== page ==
The use of hint first_rows(n) (if optimizer didn't already use it) would also help in solution proposed by Stephane
My guess is that since you have no true condition in your subquery (you have indeed a condition on rownum - but rownum is computed on the fly, and if I may draw an analogy with triggers it belongs to the 'post' rather than 'pre' set), Oracle expects something like a full scan and then gets messed up. I presume that it is going for a hash join where you would like a nested loop.
I believe that my first try would be something such as:
SELECT NV.* FROM NASTY_VIEW NV, (SELECT id, rownum rn -- added to prevent any temptation to merge FROM my_table WHERE ROWNUM=1) X WHERE NV.ID = X.id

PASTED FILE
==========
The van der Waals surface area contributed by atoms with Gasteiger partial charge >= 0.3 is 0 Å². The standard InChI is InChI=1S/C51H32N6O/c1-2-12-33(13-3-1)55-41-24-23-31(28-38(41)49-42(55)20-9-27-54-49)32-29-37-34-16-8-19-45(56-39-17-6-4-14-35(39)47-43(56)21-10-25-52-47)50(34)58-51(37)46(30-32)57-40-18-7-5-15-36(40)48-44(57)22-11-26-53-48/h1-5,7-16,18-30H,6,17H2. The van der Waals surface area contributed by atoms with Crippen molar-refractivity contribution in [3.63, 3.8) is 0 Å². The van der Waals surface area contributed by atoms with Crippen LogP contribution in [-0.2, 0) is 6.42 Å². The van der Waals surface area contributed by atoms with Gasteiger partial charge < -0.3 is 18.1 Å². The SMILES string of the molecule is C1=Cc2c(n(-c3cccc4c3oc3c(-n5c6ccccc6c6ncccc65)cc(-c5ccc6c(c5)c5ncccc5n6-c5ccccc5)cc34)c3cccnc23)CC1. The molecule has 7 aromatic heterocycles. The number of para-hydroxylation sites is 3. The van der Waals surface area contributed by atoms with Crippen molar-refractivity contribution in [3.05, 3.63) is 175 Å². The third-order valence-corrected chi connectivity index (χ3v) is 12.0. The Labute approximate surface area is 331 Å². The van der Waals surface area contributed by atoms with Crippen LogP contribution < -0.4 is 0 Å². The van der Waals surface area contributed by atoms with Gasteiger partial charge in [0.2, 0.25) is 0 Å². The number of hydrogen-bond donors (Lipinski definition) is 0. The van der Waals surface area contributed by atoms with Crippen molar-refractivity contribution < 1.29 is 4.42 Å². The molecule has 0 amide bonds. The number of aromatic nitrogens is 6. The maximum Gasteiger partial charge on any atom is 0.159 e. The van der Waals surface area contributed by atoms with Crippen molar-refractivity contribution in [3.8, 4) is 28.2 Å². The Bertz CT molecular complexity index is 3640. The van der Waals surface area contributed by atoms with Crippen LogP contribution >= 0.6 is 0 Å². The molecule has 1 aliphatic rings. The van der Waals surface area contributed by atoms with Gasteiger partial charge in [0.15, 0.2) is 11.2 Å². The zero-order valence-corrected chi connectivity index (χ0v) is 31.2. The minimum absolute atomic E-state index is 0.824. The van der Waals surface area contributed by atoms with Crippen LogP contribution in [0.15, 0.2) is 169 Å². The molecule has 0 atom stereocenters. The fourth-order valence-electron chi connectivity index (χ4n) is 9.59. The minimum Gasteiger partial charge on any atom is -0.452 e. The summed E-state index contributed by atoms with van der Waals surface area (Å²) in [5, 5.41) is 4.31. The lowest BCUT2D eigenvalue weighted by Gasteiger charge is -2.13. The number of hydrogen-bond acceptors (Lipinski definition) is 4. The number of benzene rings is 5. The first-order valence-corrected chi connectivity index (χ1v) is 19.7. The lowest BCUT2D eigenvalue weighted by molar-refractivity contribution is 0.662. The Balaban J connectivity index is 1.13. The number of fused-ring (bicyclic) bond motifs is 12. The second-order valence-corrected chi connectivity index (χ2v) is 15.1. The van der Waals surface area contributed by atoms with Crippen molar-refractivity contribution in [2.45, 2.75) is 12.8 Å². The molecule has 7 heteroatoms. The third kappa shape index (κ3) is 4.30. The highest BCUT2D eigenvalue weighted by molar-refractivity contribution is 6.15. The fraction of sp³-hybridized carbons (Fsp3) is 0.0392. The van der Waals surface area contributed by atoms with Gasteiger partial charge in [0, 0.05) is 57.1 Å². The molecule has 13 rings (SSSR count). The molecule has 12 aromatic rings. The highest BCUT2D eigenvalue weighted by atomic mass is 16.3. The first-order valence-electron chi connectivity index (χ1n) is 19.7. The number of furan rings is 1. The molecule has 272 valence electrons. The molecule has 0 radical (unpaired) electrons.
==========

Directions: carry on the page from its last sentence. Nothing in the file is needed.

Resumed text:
Charlotte Hammond wrote: > Hi all, > > I have a very complicated view, NASTY_VIEW. > > SELECT * > FROM NASTY_VIEW > WHERE ID = :bind > > This is fast (< 1 second). CBO cost = 400. > Fantastic. > > However if I try > > SELECT * > FROM NASTY_VIEW > WHERE ID = (SELECT id FROM my_table WHERE ROWNUM=1) > > This takes "forever" (well >> hours). my_table is a > simple table and id is the primary key. CBO cost = > 22000. Not fantastic. (SELECT id FROM my_table WHERE > ROWNUM=1) happens in the blink of an eye if run alone. > > The execution plans are very different and it looks as > if Oracle has attempted to merge the subquery into the > top-level select. Similar things happen if I use a > join instead of a sub-query. > > How can I prevent this happening so that it "looks" > like the first "fantastic" query? I've tried messing > with hints (NO_MERGE and PUSH_SUBQ) but I don't know > enough to do so effectively. Statistics are full and > up to date. This is Oracle 126.96.36.199. > > Any suggestions would be greatfully received! > > Thank you > Charlotte > >